When a Media Buy is pure Madness

Have you ever watched that show Mad Men? With all of the drinking smoking suits? I watched up to season 4 then I lost interest but I did learn one important thing from that show:

Advertising Agencies make their money on the Media Buys.

What is a media buy?

Lets say an agency convinces you that they should produce a commercial. Chances are they will give you a really great deal on producing the commercial, they might even give it to you at cost. This way you think your getting a great deal. Why would they give you such a great deal? Its not like they are running a charity.

Lets say they only charge you $10,000 to produce an ad. This is because they are going to buy $50,000 worth of ad space and mark it up another $50,000 of pure profit for themselves. In addition to that next year around this time they right after they pitch you on a new idea that you may or may not like(irrelevant) they are going to ask you if you want to re run this ad for another $100,000 at a cost of $0 production cost to them this time.

Its a beautiful system of recurring revenue they have set up, and they have become extremely efficient at selling it. I saw this firsthand during my tenure building high profile Facebook Apps for big brands. Agencies would hire me and pay me a couple thousand dollars to build the app. Then the agency would run an ad campaign costing couple of hundred of thousand dollars to funnel users to the app marking up those costs 100% and passing them onto the customer. Then next quarter they would flip the switch and run it again for the same mark up and so on.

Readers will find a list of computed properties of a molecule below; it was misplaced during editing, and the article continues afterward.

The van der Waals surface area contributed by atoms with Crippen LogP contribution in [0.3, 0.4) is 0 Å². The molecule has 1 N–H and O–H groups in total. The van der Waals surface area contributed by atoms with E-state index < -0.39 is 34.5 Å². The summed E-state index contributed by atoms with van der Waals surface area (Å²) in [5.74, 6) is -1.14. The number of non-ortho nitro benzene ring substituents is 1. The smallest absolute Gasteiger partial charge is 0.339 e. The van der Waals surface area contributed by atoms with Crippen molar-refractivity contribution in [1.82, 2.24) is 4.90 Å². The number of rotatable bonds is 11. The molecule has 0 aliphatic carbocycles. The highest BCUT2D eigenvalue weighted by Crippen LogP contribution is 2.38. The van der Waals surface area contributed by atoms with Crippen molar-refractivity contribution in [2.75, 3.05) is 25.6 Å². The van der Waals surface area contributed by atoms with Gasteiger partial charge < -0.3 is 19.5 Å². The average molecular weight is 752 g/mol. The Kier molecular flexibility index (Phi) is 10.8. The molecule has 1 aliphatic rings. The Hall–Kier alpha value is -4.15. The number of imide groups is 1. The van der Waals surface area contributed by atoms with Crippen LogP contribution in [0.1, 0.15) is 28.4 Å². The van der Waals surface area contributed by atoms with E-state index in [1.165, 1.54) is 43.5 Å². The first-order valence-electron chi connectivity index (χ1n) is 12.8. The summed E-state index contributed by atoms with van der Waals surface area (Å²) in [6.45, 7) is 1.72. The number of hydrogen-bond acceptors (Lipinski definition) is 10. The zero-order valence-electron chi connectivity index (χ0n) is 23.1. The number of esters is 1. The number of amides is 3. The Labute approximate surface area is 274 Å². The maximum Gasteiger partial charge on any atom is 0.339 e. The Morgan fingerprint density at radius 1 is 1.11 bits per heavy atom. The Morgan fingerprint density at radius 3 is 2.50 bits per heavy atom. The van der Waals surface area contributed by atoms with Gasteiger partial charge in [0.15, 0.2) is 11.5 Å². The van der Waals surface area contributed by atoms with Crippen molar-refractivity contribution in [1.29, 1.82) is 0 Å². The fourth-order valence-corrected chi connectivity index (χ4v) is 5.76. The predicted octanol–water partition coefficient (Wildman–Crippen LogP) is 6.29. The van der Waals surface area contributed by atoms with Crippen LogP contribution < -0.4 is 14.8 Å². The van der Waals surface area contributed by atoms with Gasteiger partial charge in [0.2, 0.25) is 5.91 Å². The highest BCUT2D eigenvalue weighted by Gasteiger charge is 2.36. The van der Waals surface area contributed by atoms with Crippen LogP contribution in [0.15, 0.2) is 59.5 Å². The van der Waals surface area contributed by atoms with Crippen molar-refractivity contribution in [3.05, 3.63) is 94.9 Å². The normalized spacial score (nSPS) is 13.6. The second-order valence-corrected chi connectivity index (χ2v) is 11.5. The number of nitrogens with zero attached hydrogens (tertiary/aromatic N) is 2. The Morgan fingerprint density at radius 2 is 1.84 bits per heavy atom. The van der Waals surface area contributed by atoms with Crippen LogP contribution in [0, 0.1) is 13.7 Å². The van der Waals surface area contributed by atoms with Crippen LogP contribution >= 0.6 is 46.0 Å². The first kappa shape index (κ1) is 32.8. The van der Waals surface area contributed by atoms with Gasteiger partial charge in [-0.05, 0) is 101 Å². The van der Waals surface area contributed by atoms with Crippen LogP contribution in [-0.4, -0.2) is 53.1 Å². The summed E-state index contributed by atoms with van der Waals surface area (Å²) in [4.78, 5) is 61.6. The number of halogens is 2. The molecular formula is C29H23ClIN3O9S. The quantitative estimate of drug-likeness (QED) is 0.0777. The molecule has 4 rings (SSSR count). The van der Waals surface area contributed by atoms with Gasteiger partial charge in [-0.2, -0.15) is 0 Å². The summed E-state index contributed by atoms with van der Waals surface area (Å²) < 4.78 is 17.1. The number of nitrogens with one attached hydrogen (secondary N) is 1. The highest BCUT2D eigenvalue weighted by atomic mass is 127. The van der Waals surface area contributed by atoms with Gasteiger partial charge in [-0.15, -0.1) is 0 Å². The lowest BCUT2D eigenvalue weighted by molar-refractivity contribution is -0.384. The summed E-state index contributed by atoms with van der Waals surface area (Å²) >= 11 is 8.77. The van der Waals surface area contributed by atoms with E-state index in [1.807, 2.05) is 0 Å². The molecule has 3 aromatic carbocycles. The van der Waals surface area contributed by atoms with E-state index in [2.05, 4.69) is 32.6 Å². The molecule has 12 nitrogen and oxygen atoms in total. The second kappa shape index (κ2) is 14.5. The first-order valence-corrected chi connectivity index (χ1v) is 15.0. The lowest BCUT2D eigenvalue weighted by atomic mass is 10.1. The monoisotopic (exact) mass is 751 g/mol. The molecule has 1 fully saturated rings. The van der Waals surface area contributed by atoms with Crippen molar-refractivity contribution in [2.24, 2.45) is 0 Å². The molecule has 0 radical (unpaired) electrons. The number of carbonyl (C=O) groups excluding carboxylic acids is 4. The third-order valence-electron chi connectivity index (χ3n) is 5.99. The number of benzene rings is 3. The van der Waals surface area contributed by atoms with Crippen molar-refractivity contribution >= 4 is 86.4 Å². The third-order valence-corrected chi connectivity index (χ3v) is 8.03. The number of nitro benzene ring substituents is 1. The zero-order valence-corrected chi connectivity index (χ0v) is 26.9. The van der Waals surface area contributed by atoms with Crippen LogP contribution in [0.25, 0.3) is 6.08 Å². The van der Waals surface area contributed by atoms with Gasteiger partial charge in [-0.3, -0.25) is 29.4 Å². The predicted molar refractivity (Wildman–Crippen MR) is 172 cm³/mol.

When it works:

The big brands I worked with would pay these outrageous sums because it worked. It worked because their business model and their message had been battle tested through years of organic growth. The business knew that if a dollar bought X views which would convert Y customers for a total profit of Z. This is Funnel Marketing and its done all of the time all over. It works... but only if you know the following:

  • Your product will sell
  • Your customers will buy via the means the path your ad is directing them to
  • The message you are sending via the media buy will grab new customers
  • You know the cost of attracting a customer this way
  • You know the lifetime value of one of these customers(and its more than the aforementioned cost by a good margin)

If you know all of these things then by all means dive right in to a massive media buy campaign. But lets examine when a media buy isn't for you.

When media buys don't work:

The answer:

If you don't know 100% the answers to the above assumptions.


This pretty much means YOU! Lets face it, if you haven't validated and gotten your first sale or first 1,000 sales then you are taking some serious risks doing big media buys with your ads.

The good news for Startups: